Voting in the upcoming election may seem meaningless to stopping Víctor’s suffering but it can prevent episodes like this from happening again. This November provides an opportunity for us to vote people into office that deeply care for our values and community. Voting this November, and every other election, will guarantee that all public schools absorbing refugees from María have plenty of Spanish-speaking teachers and teaching aids so kids like Víctor will not let their grades suffer for coming to America and learning a new language. Voting to enact policies that keep kids like Víctor from entering the criminal justice system over a simple school yard fight. Vote this November to guarantee that Víctor will get community service hours as a punishment as opposed to time behind bars. Voting makes the impossible happen.
The Story of Lorenzo Andino
Lorenzo Andino is a single, 25-year-old adult from San Juan. Lorenzo had a great life in San Juan, working as a paralegal since high school. Lorenzo lost his job after Hurricane María when his employer’s office was destroyed, and Lorenzo decided to make the move with his tío in Kissimmee, Florida. Unfortunately, Lorenzo’s tío lost his house to a foreclosure, so now Lorenzo must stay at a resort off U.S. 192, while he looks for full-time work. Lorenzo does not speak English well, since working as a paralegal in Puerto Rico requires an excellent command of Spanish and civil law. However, Florida is a common law state, a major difference akin to the difference between English and Spanish. Lorenzo feels like his on-the-job education is useless. Instead, he works at a fast food joint to keep afloat, getting yelled at daily by customers and management. Lorenzo now realizes he must start from the bottom, in his own country.
Lorenzo’s money is running out too. Like most Americans, he has a meager savings account, let alone enough money for a life-changing move after the storm of the century. Lorenzo’s situation is typical of most people fleeing Hurricane María. But Lorenzo’s situation is fixable, needing only three things to help keep him settled in America.
Those things are: financial assistance in the form of FEMA housing assistance, language education, and professional licensing help. First and foremost, Lorenzo needs an extension on FEMA housing assistance, so he will not have to become homeless while in America. Homelessness is a terrible thing in America, with nowhere to go when hurricane-force winds whip through Central Florida in summer afternoons. Homelessness means no place for refuge from the scorching Florida sun, a burning reminder of why they call Florida “the Sunshine State.” Homelessness means scavenging garbage cans for food because you have no money to buy your own. Homelessness means begging on a busy intersection for cash as cars full of apathetic people honk and speed past you. Homelessness means you cannot vote because you do not have a physical address, meaning you cannot belong to any legislative district to hold accountable for lack of affordable housing, public shelter, or laws preventing people from feeding you.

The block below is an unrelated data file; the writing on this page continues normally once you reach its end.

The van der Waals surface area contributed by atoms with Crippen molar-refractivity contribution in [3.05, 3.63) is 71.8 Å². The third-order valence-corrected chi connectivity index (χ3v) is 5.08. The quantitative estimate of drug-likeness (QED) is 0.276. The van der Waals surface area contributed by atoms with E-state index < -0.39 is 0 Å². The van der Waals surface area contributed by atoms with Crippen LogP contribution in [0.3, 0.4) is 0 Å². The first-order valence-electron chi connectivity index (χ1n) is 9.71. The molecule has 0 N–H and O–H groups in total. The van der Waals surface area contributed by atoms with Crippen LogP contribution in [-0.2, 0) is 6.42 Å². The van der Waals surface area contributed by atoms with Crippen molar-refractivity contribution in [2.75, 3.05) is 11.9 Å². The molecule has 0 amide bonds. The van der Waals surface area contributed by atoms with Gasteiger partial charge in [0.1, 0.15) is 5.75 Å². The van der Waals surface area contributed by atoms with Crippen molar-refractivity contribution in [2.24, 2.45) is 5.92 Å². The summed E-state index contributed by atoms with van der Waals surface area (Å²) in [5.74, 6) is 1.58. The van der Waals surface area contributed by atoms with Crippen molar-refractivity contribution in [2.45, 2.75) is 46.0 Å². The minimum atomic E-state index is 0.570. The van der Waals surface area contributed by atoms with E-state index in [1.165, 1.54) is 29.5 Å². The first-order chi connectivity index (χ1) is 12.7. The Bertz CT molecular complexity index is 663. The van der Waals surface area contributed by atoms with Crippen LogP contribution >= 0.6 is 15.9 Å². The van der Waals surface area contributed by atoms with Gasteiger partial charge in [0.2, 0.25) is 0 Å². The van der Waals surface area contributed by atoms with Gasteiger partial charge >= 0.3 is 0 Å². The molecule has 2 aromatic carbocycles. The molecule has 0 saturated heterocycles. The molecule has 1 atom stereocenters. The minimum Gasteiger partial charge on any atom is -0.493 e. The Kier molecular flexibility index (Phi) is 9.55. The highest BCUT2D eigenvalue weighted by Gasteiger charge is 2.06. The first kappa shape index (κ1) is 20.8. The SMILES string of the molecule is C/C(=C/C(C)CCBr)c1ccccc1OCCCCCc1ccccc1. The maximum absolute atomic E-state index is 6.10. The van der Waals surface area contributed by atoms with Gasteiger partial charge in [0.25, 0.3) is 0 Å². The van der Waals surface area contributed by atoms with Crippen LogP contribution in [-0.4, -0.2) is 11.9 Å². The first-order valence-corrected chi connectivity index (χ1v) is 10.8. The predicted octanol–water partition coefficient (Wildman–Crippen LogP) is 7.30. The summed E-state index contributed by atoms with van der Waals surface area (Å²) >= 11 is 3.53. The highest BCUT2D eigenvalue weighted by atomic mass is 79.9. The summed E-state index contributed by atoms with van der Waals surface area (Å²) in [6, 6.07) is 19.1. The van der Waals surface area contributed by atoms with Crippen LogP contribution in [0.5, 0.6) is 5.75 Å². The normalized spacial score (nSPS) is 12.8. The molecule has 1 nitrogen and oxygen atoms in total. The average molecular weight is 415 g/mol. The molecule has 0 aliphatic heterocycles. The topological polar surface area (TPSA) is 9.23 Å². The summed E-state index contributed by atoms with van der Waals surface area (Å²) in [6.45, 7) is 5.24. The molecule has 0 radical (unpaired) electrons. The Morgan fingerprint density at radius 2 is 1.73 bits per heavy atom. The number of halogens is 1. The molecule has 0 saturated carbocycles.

Language training is integral to our transition to the United States because English is the dominant language here and, if we want to do well here, we will need to learn it fluently. Rarely is it possible to succeed in America without a good command of the English language. Money issued on free or low-cost courses will help Lorenzo “pick-up” English quick, so he can get back into his chosen field fast. Professional licensing accommodations will help displaced Puerto Ricans get back into their chosen fields by eliminating or accommodating them for the needed testing or educational requirements.
Voting for officials in Washington to ensure that FEMA housing assistance will be reinstated so that all displaced Puerto Ricans across the nation will not have to worry about becoming homeless due to Hurricane María. Vote for state and local politicians who advocate for spending money on language learning programs, so Puerto Rican refugees will have an opportunity to learn English so, should they choose to stay, can have a chance at opportunity in this great nation.